Wish Fish

One of those windless August nights
when the local wolves decide to serenade the moon
instead of blaming it, and the whales join in.

How long the song goes on.

Then swish, the mermaid wish becomes anything
we hope we need or want.
And granted, I’m only letting on everything
between kite tails & live bait.
And by now you’re busy explaining you chose
to emerge off Nova Scotia because
you didn’t want to make too much of a splash.

We stop talking, start playing either end of our line −
alertly reeling it in or gently running it out
but maintaining rod control no matter who or what
might end up overboard first.
                                                     Finally, who can ever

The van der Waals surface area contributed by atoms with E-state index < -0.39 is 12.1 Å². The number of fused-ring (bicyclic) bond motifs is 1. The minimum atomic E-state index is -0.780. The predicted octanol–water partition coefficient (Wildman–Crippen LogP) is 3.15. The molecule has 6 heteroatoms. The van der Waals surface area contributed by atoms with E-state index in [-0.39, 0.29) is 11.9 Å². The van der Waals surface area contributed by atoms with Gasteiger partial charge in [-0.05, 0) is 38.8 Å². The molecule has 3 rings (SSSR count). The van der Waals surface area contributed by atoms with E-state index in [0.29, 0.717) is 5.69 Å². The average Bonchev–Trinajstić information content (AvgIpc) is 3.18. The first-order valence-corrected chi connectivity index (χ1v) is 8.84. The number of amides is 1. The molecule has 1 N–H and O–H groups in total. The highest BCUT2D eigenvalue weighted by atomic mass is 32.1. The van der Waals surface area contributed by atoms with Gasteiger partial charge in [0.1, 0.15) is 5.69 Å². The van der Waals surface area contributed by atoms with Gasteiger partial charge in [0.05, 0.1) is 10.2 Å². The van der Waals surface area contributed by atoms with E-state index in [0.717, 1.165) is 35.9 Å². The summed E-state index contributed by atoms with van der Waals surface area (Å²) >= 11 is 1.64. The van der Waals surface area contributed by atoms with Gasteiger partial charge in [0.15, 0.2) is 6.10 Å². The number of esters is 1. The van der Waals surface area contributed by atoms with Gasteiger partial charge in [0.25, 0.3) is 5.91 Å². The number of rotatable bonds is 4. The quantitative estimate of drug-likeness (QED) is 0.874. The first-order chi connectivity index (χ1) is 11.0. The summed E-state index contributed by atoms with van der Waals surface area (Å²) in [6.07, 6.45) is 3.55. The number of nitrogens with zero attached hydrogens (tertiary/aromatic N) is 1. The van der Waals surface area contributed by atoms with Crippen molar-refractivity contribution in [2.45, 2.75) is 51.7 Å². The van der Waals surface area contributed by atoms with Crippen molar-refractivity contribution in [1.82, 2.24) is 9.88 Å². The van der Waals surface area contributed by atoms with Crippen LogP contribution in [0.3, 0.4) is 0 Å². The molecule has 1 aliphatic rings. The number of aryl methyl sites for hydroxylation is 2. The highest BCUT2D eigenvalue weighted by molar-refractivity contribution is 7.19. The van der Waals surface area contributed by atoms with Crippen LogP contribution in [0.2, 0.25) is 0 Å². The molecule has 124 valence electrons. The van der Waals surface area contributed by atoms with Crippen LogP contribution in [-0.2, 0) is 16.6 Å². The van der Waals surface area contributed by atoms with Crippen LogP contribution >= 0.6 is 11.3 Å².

handle the ambidextrous exceptions between
fins & feathers or scales & tails?

Lifting, adrift, afloat & gone again
in the ocean of our own music, suddenly just us.

Then this lovely silver longing barely moving,
just a moment in the moonlight.

Bill Howell

Bill Howell, one of the original Storm Warning poets, has had a literary career spanning five decades. His work appears regularly in journals and anthologies across Canada, in the UK, Australia, Sweden, Japan, and the US. Born in Liverpool, England, he grew up in Halifax, Nova Scotia, and has lived in Toronto for more than half his life. Bill was a network producer-director at CBC Radio Drama for three decades. Ranging from the lyrical to the ironic, his poetry deploys colloquial language, deliberate narrative, and a sharp sense of the focused moment. Recent work: Canadian Literature, Dalhousie Review, Great Lakes Review, Literary Review of Canada, The Orchards Poetry Journal, Queen’s Quarterly, Stand, Tokyo Poetry Journal, Two Thirds North, and White Wall Review. His latest collection, The Way Things Are at the Moment, will be released later this year by the American publisher, Kelsay Books.